Crop and soil sciences prepares next generation of agriculture professionals
Recent grad reflects on how his time at MSU and various experiences prepared him for a future supporting land stewardship and crop profitability on his family’s farm.
Many of the people Hans Bierlein knows in the agricultural industry attended Michigan State University (MSU). So, when Bierlein decided to pursue an education in crop and soil sciences based on his family farm experiences, MSU’s reputation and location made it a clear standout.
“MSU’s College of Agriculture and Natural Resources is known as one of the top agricultural schools in the U.S.,” Bierlein said. “I felt I had an incredible opportunity to attend a world-known school while still being close to home.”
Numerous academic and extracurricular experiences helped expand Bierlein’s understanding of agriculture, created opportunities to network with industry professionals, and helped solidify his interests in crop and soil sciences.
“While at MSU, I had an internship with Michigan Sugar Co., participated in CANR Student Senate, was a dedicated member of the Alpha Gamma Rho Fraternity, was a member of the Agronomy Club, and worked in the MSU Sugarbeet Pathology Lab,” he said. “Overall, my college experiences were rewarding and I encourage other students to become as involved as possible.”
Name: Hans Bierlein
Hometown: Vassar, Michigan
Graduation date: December 2020
Academic programs: Major in crop and soil sciences through the Department of Plant, Soil and Microbial Sciences; minor in agribusiness management through the Department of Agricultural, Food and Resource Economics
Why did you choose to study crop and soil sciences?
I chose to study crop and soil sciences because I grew up on a family cash crop farm [in Vassar] where we grew corn, dry edible beans and sugarbeets. I figured having more knowledge in agronomy could further my farm’s success in terms of both land conservation and crop profitability.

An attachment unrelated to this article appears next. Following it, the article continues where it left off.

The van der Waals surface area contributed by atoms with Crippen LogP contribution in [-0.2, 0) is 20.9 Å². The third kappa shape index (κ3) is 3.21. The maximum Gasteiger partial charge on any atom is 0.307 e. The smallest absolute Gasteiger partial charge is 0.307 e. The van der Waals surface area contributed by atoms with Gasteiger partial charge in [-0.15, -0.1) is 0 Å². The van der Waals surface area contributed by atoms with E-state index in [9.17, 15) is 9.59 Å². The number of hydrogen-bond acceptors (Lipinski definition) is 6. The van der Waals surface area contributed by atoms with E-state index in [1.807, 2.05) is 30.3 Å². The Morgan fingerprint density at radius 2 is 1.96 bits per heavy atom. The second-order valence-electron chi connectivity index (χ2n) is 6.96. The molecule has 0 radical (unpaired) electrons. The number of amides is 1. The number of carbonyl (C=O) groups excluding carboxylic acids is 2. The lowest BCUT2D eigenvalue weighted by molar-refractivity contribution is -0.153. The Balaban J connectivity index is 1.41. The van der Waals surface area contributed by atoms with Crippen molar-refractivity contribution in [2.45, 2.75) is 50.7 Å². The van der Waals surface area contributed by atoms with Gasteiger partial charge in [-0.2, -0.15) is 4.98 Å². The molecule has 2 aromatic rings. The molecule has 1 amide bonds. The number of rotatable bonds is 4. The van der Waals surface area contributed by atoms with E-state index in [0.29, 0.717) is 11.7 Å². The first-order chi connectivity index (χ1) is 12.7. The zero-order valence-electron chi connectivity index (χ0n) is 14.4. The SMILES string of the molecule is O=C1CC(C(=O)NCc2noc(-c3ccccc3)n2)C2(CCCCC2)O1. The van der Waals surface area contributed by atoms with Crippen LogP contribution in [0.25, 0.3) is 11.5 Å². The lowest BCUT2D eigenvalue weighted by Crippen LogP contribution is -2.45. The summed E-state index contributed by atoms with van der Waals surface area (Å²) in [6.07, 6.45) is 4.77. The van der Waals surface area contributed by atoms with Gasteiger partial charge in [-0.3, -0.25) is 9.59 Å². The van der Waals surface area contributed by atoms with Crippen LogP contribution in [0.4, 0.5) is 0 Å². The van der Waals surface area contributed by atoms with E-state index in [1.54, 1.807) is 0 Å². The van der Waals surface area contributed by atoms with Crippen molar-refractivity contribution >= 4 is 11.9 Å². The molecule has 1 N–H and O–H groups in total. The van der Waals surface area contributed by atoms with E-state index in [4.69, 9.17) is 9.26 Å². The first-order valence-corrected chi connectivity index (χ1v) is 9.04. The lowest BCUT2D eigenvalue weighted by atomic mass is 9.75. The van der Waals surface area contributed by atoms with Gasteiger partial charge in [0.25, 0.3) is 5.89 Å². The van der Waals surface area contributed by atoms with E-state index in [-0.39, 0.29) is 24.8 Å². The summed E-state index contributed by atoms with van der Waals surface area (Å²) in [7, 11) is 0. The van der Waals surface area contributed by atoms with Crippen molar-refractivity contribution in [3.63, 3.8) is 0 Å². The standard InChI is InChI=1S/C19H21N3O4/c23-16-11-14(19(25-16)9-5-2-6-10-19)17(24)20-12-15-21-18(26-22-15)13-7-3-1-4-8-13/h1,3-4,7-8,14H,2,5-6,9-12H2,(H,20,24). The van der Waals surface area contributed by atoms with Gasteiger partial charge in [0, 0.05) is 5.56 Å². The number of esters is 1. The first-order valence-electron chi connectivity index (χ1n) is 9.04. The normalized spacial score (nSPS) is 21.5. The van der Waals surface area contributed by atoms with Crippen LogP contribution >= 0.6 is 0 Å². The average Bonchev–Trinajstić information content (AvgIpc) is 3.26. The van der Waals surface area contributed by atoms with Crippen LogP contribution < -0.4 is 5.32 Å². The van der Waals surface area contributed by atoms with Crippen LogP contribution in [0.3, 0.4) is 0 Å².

Who or what inspired your interest in crop and soil sciences?
Whenever I would meet with local agronomists, they would recall their experiences while pursuing their crop and soil sciences degree at MSU. I knew I wanted my career to be in the agricultural field, so I figured pursuing a crop and soil sciences degree would be best, even if I decided to work off-farm in the future, as an agronomist or ag input representative for example.
What has been one of your best experiences within your academic program?
Going on the field trips to different parts of the state in the soil resources class was one of the most memorable class experiences I’ve had. It was interesting to compare different types of soil horizons in different areas of Michigan that formed under contrasting circumstances.
Have you had other experiences that have helped expand your skills?
Being a member of the Agronomy Club helped me obtain the internship with Michigan Sugar through the pre-career fair mixer, hosted by the club the night before the CANR holds its annual career fair. In addition to the internship, salespeople and other ag company representatives would attend Agronomy Club meetings where we discussed hot topics in the ag world, as well as listened to what their experiences in the ag industry were like.